Not much has changed since 1998 or 1985. We still have contested elections of circuit court judges and we still don’t have a program of judicial performance evaluations in Maryland notwithstanding the quarter century of advocacy on both issues by the MSBA. What we do have, however, is clarity on the issue of whether we can have progress on one without the other.
Judicial accountability is much more of a public issue in the 21st century than it was in the 20th century. This has produced a number of changes, including the ABA updating its “Guidelines for Judicial Evaluation.” These guidelines were updated in several ways for several different purposes. The original guidelines were designed only for judges running in retention elections. The decision was made to update them in a manner that would make them more universally usable whether for self-evaluation, evaluations used within the court system, or other official bodies, bar associations and other public groups.
This “updating” and “improvement” in methodology recognizes the political climate has changed in a way that should heighten our concern. Public and private interest groups increasingly use their own standards, interests and criteria in some instances blatantly to evaluate judges on the basis of how well the judges’ decisions conform to the individuals’ or organizations’ expectations.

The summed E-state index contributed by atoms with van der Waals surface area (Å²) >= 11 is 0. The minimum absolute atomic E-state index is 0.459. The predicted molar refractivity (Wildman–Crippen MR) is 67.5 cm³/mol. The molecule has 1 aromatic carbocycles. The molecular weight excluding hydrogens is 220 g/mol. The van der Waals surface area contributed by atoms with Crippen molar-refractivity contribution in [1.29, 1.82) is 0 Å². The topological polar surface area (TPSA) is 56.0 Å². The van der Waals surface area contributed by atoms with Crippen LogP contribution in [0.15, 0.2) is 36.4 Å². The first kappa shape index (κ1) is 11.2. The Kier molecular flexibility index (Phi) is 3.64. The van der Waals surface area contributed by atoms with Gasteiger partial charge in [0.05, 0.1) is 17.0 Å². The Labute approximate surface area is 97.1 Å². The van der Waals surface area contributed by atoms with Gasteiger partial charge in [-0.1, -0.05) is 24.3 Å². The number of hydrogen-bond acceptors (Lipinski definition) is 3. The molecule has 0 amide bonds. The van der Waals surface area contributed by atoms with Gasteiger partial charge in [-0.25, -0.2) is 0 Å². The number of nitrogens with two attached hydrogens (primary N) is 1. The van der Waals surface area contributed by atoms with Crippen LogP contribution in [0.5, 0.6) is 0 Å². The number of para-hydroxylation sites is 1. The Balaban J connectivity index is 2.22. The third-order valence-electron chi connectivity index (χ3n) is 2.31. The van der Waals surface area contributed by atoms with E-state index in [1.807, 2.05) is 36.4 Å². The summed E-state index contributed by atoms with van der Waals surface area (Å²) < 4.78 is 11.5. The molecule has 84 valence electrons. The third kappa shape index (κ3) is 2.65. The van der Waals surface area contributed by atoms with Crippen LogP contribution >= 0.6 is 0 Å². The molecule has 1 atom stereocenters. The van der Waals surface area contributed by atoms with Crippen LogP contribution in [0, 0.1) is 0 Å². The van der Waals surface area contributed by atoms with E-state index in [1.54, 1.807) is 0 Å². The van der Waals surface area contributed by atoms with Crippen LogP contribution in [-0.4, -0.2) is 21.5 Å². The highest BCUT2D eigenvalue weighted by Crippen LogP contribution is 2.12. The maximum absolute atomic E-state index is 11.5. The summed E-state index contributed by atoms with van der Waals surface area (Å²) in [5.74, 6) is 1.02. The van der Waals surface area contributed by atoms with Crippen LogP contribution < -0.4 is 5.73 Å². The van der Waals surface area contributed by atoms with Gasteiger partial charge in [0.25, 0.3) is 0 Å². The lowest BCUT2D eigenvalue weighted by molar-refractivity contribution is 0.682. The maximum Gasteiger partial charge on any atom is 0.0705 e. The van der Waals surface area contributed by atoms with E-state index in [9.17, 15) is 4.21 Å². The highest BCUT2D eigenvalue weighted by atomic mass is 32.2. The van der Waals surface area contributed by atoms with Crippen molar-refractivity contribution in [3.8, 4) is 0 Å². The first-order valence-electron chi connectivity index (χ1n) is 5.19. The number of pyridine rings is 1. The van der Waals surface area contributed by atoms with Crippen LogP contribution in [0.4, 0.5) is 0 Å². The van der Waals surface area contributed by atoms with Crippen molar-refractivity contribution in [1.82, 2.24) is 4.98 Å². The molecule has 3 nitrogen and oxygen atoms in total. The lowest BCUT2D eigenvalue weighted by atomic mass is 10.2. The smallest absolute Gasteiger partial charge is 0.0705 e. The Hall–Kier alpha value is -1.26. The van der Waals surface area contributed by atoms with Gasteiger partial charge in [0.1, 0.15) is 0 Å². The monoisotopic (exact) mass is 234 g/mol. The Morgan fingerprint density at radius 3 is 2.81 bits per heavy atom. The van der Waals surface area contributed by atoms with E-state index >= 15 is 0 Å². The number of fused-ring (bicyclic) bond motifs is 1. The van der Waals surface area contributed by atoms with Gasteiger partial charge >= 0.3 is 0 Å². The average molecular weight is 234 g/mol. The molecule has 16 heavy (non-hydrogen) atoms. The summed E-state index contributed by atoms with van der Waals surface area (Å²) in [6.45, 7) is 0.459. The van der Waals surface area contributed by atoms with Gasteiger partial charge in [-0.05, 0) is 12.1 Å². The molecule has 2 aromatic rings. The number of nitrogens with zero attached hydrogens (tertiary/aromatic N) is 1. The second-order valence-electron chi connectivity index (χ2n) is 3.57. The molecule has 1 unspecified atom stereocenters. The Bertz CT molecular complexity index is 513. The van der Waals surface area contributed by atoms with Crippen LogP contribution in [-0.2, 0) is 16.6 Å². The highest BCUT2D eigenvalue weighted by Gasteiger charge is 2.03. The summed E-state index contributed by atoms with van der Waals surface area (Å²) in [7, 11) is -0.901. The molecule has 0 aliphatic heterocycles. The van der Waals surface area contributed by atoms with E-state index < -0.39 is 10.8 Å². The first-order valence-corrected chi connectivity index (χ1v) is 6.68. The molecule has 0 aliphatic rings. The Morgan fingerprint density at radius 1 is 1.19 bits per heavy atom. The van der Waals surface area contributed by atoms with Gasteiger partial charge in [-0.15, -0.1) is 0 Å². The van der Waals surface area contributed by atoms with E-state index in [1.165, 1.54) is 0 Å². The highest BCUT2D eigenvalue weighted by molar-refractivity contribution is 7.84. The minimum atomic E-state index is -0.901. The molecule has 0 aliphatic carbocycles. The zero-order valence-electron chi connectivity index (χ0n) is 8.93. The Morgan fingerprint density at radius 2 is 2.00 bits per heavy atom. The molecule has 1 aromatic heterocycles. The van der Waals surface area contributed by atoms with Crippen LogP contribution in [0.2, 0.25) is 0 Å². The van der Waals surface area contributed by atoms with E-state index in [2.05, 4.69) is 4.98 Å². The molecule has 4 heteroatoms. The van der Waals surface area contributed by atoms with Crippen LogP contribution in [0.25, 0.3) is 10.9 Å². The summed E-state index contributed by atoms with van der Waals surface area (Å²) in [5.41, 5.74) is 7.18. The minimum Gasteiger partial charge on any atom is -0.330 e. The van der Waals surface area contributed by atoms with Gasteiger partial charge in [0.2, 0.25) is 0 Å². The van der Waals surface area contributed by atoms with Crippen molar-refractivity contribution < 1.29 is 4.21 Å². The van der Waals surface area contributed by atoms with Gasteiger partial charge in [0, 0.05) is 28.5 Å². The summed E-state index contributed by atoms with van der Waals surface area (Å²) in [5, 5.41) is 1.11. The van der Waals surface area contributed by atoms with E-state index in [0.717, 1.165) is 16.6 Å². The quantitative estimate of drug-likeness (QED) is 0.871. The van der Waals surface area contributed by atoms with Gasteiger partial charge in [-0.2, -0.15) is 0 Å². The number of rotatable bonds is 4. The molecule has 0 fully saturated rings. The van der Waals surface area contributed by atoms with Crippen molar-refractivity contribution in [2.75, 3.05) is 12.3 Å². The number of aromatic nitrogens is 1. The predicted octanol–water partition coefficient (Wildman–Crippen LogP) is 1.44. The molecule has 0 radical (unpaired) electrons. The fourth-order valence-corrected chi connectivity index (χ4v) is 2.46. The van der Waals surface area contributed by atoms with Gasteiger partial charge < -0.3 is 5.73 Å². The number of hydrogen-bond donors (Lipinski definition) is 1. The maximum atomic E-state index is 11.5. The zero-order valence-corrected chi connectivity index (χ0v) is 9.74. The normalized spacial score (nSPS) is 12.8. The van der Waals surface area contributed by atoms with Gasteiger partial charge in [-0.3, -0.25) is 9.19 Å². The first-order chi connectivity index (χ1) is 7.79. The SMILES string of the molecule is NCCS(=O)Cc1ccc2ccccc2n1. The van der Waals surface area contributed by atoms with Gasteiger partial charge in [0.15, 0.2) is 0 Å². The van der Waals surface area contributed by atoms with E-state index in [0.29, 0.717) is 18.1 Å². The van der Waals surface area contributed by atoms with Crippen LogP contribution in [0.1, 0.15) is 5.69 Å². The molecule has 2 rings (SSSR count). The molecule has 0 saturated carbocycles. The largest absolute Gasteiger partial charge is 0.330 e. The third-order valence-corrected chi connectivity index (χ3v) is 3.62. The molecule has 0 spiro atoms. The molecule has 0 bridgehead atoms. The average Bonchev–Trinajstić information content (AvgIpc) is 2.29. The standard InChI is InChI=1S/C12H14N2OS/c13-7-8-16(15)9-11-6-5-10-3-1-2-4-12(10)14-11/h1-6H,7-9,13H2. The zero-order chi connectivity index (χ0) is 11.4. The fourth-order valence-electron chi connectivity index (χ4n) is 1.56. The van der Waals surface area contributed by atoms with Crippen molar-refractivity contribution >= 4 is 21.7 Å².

The fact the number of these organizations is proliferating makes a more compelling case for a system of judicial performance evaluations which insures a judge’s inclination and ability to follow the rule of law will not be replaced as the primary criteria for evaluation with one that measures how closely the judge’s decisions and methods conform with the evaluators’ personal or organizational preferences and ideologies.
These changes also recognize that the legal system itself has changed dramatically in some ways in the 21st century. There are many more specialized courts, case management programs, technologies and a much broader mission including “problem solving” with a variety of dispute resolution techniques, resulting in a need to evaluate different courts and judges performing different functions using different tools and criteria.
In turn, we have increased the use of “behavior-based instruments” instead of scaled evaluations of qualities or characteristics. This reduces the chances for result-driven evaluations by substituting behavior-based questions – such as asking whether the judge “treated all of the parties with dignity and respect” – with “rating the judge’s impartibility on a scale of one to five.”
So, which comes first; abolishing contested circuit court judicial elections with their campaigns based on irrelevant political and ideological issues and accompanied by campaign financing which at best raises issues adversely affecting the public trust and confidence; or establishing a system of judicial performance evaluations providing for true judicial accountability? I think the latter, because it’s doable and because, as they say in politics, “You can’t beat someone or something with no one or nothing.”
Steven I. Platt, a retired associate judge on the Prince George’s County Circuit Court, writes a regular column for The Daily Record. He can be reached at [email protected].g